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Panel endorses extending tax exemption to technical college, UW projects

A state legislative panel gave a favorable recommendation Thursday to a bill that would extend a sales-tax exemption to construction materials bought for UW System and technical college projects.

Members of the state Assembly’s Committee on Ways and Means unanimously threw their support behind Assembly Bill 174, which would prevent contractors from having to pay sales and use taxes on materials used for projects commissioned by technical colleges and University of Wisconsin campuses and extension offices. With that endorsement, the proposal will next go before the full state Legislature, which has yet to schedule a vote on the bill.

Supporters of AB 174 say it is needed to prevent ostensibly tax-exempt entities from having to bear tax expenses. Citing similar arguments, lawmakers last year passed legislation providing a sales-tax exemption to materials bought for projects commissioned by local governments, school districts, nonprofit organizations, city and county hospitals and local sewerage districts and water authorities.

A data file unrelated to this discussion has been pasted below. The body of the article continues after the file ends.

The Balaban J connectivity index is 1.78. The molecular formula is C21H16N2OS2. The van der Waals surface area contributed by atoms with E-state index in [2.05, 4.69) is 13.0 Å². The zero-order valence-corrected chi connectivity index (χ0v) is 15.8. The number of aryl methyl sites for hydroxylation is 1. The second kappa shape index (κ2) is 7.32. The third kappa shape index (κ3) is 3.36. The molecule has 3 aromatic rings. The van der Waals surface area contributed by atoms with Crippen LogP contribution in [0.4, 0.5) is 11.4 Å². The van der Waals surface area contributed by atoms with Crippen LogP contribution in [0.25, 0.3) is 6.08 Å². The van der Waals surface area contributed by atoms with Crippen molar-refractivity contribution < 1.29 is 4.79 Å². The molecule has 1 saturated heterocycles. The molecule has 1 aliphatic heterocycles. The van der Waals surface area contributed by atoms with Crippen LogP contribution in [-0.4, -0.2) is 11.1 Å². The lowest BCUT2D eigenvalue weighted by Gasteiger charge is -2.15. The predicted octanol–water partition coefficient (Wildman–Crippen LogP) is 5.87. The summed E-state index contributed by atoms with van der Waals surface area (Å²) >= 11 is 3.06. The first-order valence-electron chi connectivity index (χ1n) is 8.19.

When pushing last year for that law, construction groups had noted that many contractors now avoid additional costs of that sort by setting up separate but affiliated entities that exist solely to help tax-exempt entities purchase construction materials directly. One advantage of a sales-tax exemption is that it makes such arrangements unnecessary.

Yet, as was with the case with previous attempts at adopting similar proposals, AB 174 has a high hurdle to overcome. The biggest concern is about the cost. A memo from the Wisconsin Department of Revenue estimates the state would be out $2.5 million a year in sales tax should Assembly Bill 174 become law; counties and baseball-stadium districts would be out $196,000.

For lawmakers, that price tag could prove difficult to accommodate in a state budget that already promises to be tight.

About Dan Shaw, [email protected]

Dan Shaw is the associate editor at The Daily Reporter. He can be reached at [email protected] or at 414-225-1807.

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